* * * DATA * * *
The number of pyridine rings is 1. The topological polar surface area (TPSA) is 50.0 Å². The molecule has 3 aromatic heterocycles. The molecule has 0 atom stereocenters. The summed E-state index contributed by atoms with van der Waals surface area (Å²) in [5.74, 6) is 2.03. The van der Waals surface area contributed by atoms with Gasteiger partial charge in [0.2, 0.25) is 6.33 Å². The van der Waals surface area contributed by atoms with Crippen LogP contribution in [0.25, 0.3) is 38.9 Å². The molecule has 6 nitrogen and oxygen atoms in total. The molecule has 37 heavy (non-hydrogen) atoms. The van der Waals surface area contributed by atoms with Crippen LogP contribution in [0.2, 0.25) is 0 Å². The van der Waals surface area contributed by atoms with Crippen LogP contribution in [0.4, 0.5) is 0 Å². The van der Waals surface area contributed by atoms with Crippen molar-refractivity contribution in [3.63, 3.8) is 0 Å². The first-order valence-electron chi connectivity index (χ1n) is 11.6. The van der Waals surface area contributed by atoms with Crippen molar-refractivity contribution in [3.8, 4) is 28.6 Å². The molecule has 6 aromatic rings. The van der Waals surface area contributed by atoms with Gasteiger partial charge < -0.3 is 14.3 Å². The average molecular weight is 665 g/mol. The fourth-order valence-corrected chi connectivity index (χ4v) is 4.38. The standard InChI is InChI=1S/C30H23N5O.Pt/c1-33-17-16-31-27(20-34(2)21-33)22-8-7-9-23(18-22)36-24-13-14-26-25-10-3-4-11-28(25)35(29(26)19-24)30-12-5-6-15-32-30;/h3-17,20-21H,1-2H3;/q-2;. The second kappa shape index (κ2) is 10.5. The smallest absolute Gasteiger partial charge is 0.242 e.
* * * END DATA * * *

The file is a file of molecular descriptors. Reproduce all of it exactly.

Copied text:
The number of pyridine rings is 1. The topological polar surface area (TPSA) is 50.0 Å². The molecule has 3 aromatic heterocycles. The molecule has 0 atom stereocenters. The summed E-state index contributed by atoms with van der Waals surface area (Å²) in [5.74, 6) is 2.03. The van der Waals surface area contributed by atoms with Gasteiger partial charge in [0.2, 0.25) is 6.33 Å². The van der Waals surface area contributed by atoms with Crippen LogP contribution in [0.25, 0.3) is 38.9 Å². The molecule has 6 nitrogen and oxygen atoms in total. The molecule has 37 heavy (non-hydrogen) atoms. The van der Waals surface area contributed by atoms with Crippen LogP contribution in [0.2, 0.25) is 0 Å². The van der Waals surface area contributed by atoms with Crippen LogP contribution in [0.4, 0.5) is 0 Å². The van der Waals surface area contributed by atoms with Crippen molar-refractivity contribution in [3.63, 3.8) is 0 Å². The first-order valence-electron chi connectivity index (χ1n) is 11.6. The van der Waals surface area contributed by atoms with Crippen molar-refractivity contribution in [3.8, 4) is 28.6 Å². The molecule has 6 aromatic rings. The van der Waals surface area contributed by atoms with Gasteiger partial charge < -0.3 is 14.3 Å². The average molecular weight is 665 g/mol. The fourth-order valence-corrected chi connectivity index (χ4v) is 4.38. The standard InChI is InChI=1S/C30H23N5O.Pt/c1-33-17-16-31-27(20-34(2)21-33)22-8-7-9-23(18-22)36-24-13-14-26-25-10-3-4-11-28(25)35(29(26)19-24)30-12-5-6-15-32-30;/h3-17,20-21H,1-2H3;/q-2;. The second kappa shape index (κ2) is 10.5. The smallest absolute Gasteiger partial charge is 0.242 e.